Consultant: “There is only one outstanding issue to discuss in this contract. We are unable to accept liability to a third-party as noted in clause 5 of this contract. Can we discuss this clause in more detail?”.
Client: “Yes. But we cannot agree to delete this clause as there may be third parties involved in the project”.
Consultant: “Understand. Let’s talk about to what extent will these third parties be affected by the provision of our services?”
As you can tell from the tone of this discussion, the parties’ intentions were to resolve the issues, finalise the contract and get on with the project. It turned out that the scope of services that Party 1 was providing was stand alone and had no impact on client so the clause was deleted. This was a successful outcome for both parties.
Before you start negotiating, think about your game. This will set the tone for the discussion to follow. Negotiating contracts doesn’t have to be daunting or confrontational. Negotiations can be broken down into a four-stage process – planning and preparation; exchanging information; problem solving or discussing; closing and implementation.
Planning and Preparation
Good preparation is crucial for successful negotiation. The more prepared you are preceding the negotiation, the more likely it is that the result of the negotiation will be acceptable for all parties involved. You should know the contract thoroughly and understand what services are being provided. This way you are equipped with background knowledge to enhance your negotiation. The more information you gather, the more power you have to negotiate a favourable outcome.
Then begin the discussion by addressing the issues, seeking clarification on points you are unclear about, and asking open ended questions. Rather than taking the hard line in the discussion and going in with the all or nothing approach, asking open ended questions help to open up the discussion so the other party does not feel attacked. It is equally important to actively listen to the other party during the conversation to find areas where they may be willing to compromise or where they provide clues for further negotiation.
Problem Solving or Discussing
During the discussion, you should be able to make compromises that mean little to you, while giving something to the other party that means a lot to them. By asking questions to understand the other party’s objective and maintaining a positive relationship, contract negotiating is expected to go smoothly and generate an outcome benefitting all parties involved.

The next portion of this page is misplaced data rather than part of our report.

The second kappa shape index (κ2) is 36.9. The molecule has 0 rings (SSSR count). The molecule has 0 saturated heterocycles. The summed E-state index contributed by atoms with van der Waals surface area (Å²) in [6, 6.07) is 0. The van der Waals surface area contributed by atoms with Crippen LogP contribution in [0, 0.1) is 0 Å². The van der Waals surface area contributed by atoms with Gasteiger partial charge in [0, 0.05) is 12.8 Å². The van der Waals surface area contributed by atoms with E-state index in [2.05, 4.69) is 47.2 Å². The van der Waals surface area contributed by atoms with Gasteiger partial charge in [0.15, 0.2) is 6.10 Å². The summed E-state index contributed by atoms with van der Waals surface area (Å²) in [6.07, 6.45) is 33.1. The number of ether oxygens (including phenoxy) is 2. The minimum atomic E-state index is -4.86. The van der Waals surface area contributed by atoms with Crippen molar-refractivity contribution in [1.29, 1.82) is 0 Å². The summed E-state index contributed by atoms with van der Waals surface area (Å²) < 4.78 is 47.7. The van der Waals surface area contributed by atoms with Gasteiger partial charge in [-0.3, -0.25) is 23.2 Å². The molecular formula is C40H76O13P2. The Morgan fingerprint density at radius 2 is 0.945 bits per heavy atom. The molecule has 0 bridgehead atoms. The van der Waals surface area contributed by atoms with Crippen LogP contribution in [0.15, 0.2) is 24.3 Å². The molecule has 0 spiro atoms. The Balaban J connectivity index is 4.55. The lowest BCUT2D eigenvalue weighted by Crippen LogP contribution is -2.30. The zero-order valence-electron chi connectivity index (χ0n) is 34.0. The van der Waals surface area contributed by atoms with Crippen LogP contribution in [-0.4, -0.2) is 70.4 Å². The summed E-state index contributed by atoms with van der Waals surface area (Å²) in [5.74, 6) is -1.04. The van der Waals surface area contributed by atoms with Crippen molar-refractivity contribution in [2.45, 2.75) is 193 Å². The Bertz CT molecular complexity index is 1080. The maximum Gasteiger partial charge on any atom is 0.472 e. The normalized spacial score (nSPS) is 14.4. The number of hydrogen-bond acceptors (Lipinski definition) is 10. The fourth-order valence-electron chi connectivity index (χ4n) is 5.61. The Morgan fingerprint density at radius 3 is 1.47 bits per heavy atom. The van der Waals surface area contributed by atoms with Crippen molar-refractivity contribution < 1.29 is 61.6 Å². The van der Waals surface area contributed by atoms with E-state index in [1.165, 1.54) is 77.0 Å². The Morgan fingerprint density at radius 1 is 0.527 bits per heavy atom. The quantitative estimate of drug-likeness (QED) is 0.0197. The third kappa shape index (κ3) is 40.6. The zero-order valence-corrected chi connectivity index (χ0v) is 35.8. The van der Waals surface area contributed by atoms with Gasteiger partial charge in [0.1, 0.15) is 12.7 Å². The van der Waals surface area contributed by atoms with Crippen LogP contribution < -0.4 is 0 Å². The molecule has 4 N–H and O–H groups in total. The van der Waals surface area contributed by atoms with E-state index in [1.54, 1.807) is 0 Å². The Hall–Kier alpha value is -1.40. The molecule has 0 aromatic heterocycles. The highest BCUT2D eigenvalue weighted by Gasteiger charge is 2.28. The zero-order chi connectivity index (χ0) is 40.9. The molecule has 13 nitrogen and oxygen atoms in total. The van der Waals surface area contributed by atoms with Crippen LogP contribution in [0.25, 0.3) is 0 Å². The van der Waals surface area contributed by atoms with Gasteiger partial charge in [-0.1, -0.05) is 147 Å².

Closing and Implementation
You may close the negotiation by letting the other party know that you have reached an agreement on everything. Keep the closing in mind during your discussion and aim to bring the negotiation to a mutually acceptable solution. Both parties should be able to walk away from the negotiation satisfied and with clear direction on their next steps. Get agreements in writing as soon as possible so both parties are clear on what has been decided.
Even with the best intentions, solid preparation and effective conversations you may not always be able to negotiate a successful outcome. It is important to have a plan B in place with alternative solutions, so you are not forced to accept an offer that it not in your business’ best interests. Understand and prepare for the worst possible outcome you are prepared to accept in the negotiation. With good preparation, clear communication and logical persuasion when negotiating you are more likely to achieve a successful result. A good negotiation should leave each party feeling satisfied and ready to do business with each other again.
Our new Practice Guide on Contract Negotiations elaborates on these negotiation strategies and provides additional guidance for effective contract negotiation. Like all of our Practice Guides it is available to informed subscribers and many professional indemnity insurance clients of Planned Cover, who can download it from our website using their login.